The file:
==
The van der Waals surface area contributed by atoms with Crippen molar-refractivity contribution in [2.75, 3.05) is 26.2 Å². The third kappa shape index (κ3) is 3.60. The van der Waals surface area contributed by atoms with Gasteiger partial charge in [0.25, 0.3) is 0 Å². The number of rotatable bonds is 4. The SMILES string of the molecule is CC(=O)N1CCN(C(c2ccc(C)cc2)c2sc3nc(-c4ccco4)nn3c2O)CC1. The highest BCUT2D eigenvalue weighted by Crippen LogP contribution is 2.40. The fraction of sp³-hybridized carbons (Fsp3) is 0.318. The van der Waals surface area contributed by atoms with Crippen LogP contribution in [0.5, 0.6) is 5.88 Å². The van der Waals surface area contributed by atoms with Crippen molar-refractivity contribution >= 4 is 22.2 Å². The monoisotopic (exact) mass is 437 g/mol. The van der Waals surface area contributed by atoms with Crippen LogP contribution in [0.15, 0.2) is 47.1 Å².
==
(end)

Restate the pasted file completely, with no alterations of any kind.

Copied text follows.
The van der Waals surface area contributed by atoms with Crippen molar-refractivity contribution in [2.75, 3.05) is 26.2 Å². The third kappa shape index (κ3) is 3.60. The van der Waals surface area contributed by atoms with Gasteiger partial charge in [0.25, 0.3) is 0 Å². The number of rotatable bonds is 4. The SMILES string of the molecule is CC(=O)N1CCN(C(c2ccc(C)cc2)c2sc3nc(-c4ccco4)nn3c2O)CC1. The highest BCUT2D eigenvalue weighted by Crippen LogP contribution is 2.40. The fraction of sp³-hybridized carbons (Fsp3) is 0.318. The van der Waals surface area contributed by atoms with Crippen LogP contribution in [0.5, 0.6) is 5.88 Å². The van der Waals surface area contributed by atoms with Crippen molar-refractivity contribution >= 4 is 22.2 Å². The monoisotopic (exact) mass is 437 g/mol. The van der Waals surface area contributed by atoms with Crippen LogP contribution in [0.15, 0.2) is 47.1 Å².